Vehicles have come a long way since power steering and automatic transmissions were the newest exciting features. Now we have talking GPS systems… rear-view cameras… instant hovercraft capabilities (OK, just kidding about that last one).
Technology is changing the way we travel, and it’s important the Ministry of Transportation and Infrastructure adapts. Why not take advantage of innovations that allow for more efficient, and greener, modes of travel?
The latest technology to get a boost is Net Zero Emission Vehicles (NZEVs), also known as Low Speed Vehicles or Neighbourhood Vehicles. In a nutshell, NZEVs are four-wheeled electric powered vehicles built to travel 40 km/h or less. They are also one of the cleanest, most environmentally friendly types of vehicles on the market, but their design limits where they can be driven (ie. you’ll never see one on a freeway).
In March 2015, the ministry authorized a designated zone for NZEVs within the Nanoose Bay and Schooner Cove area on Vancouver Island, home of the golf resort community of Fairwinds. Locals will notice new road signs marking the start and end points of the zone. Gabriola Island received a designated NZEV zone in 2011.
NZEVs can only be driven in these two designated zones under provincial jurisdiction, or on municipal roads with a speed limit of between 40 and 50 km/h, if authorized by a municipal bylaw. The following municipalities have established NZEV zones: Oak Bay, Qualicum Beach, Esquimalt, Colwood, Campbell River, Ucluelet and Tofino (it must be an “Island thing”).
What do I have to do to drive a NZEV?
There are a few guidelines for operating a NZEV in the new permit zone.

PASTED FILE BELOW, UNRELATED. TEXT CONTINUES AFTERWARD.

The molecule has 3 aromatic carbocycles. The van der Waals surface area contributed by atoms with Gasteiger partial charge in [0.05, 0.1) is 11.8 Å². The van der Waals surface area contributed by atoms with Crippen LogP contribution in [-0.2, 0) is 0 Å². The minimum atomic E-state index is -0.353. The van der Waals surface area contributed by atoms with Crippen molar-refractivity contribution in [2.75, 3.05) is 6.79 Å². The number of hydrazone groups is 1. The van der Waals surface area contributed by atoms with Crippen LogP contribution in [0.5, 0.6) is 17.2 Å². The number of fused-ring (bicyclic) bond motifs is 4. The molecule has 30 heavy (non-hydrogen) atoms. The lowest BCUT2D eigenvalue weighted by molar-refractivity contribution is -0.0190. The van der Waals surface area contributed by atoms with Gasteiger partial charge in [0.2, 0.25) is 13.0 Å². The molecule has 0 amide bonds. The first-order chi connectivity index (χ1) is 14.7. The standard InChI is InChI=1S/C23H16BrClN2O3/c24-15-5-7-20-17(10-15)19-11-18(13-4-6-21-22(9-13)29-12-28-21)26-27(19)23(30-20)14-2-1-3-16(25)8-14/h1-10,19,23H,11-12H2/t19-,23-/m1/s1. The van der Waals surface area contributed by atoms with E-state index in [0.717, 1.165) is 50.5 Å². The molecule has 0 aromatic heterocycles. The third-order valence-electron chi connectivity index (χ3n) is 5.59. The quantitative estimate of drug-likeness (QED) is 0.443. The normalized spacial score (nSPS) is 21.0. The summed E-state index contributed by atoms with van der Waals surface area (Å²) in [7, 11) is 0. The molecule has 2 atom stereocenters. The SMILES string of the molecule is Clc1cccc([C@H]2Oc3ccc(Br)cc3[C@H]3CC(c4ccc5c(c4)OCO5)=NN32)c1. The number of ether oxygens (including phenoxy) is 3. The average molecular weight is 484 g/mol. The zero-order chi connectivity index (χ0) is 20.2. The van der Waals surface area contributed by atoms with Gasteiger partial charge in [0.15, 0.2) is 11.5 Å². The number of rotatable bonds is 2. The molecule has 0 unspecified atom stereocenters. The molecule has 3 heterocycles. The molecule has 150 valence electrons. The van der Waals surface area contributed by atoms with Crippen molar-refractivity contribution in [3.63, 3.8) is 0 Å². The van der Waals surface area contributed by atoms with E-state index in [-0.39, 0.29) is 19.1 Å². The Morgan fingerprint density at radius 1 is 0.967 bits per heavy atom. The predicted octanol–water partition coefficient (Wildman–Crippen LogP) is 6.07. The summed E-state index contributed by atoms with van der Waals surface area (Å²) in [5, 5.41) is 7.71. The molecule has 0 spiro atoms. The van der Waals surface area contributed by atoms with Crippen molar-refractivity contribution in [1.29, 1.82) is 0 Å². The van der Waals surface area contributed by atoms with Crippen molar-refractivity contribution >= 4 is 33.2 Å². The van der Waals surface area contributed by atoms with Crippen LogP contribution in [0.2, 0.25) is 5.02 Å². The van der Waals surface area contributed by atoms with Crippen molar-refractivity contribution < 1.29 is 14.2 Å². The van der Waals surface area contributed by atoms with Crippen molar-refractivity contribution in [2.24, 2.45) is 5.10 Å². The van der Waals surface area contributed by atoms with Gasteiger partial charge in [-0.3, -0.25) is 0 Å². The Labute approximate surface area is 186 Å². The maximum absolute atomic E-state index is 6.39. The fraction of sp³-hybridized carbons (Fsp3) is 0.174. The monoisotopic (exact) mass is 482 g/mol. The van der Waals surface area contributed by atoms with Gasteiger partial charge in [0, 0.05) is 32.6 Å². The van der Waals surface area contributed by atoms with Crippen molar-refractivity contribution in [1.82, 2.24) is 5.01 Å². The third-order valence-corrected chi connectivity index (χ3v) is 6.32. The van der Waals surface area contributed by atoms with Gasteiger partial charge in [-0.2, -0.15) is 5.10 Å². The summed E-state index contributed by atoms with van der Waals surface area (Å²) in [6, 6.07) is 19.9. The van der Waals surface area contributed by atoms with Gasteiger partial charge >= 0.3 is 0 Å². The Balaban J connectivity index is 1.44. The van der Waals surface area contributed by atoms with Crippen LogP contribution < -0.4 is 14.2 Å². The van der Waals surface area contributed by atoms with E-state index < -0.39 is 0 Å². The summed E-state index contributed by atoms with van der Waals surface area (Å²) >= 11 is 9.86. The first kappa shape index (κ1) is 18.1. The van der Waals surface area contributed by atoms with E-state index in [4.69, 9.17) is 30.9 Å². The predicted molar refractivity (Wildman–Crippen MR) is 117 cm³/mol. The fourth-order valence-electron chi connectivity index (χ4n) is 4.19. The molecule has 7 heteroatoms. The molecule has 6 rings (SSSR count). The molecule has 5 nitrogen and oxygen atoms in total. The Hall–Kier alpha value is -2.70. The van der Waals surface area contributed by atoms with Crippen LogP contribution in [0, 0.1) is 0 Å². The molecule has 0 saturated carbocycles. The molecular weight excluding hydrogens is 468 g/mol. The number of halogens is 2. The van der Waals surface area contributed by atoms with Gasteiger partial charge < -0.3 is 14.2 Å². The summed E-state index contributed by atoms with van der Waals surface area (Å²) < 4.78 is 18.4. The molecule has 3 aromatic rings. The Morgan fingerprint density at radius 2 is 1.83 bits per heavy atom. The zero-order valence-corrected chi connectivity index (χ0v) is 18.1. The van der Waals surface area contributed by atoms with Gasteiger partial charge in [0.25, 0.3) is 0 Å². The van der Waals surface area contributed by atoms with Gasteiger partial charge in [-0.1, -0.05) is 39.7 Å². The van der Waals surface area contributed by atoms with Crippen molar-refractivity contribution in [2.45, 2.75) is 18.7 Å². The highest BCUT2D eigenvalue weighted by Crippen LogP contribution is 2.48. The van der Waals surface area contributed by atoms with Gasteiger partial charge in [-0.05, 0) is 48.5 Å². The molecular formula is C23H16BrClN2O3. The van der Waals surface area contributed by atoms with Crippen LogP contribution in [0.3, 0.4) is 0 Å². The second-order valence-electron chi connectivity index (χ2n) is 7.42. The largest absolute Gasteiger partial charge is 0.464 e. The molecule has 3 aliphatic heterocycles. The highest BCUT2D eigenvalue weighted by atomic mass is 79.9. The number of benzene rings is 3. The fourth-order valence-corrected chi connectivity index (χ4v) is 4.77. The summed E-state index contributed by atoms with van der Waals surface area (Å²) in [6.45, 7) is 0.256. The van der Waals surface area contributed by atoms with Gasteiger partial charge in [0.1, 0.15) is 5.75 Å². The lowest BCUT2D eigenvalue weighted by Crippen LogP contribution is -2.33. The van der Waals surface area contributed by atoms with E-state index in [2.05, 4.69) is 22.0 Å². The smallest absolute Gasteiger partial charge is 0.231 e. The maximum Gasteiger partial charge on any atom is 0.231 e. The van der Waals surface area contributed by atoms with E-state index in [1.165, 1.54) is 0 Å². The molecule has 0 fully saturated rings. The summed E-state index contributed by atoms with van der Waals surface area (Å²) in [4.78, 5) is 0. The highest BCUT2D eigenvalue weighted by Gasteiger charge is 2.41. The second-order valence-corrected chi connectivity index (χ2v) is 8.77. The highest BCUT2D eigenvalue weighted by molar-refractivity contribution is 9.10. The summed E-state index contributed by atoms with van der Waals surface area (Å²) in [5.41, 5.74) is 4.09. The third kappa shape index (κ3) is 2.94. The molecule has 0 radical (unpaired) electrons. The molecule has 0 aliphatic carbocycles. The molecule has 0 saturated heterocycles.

The vehicle must:
- Be approved by Transport Canada, and bear the National Safety Mark
- Be registered and insured through ICBC, including licence plates
The driver must:
- Abide by the regular rules of the road
- Have a valid driver’s licence
- Have a NZEV road use permit from the local ministry district office in Nanaimo
Fore! Heads up: a golf cart is NOT an NZEV
Golf carts cannot be driven in the new permit zones because they lack some pretty key safety design standards, including:
- Turn signal lamps
- Parking brake
Golf carts are only permitted to cross a road that separates a golf course. Read ICBC’s summary of the rules around golf carts.
What is the future of NZEVs in B.C.? Will we eventually see them rolling through parks? Ports or ferry terminals? Maybe they have a place on university and college campuses? The ministry will continue to work with municipalities and industry stakeholders to explore other locations where NZEVs can fit in nicely as a clean and safe alternative, improving air quality and public health.
Interested in learning more about how technology is reducing transportation’s impact on the environment? Read about CVSE’s Weigh2GoBC program.
Found this article interesting? Check out these related links: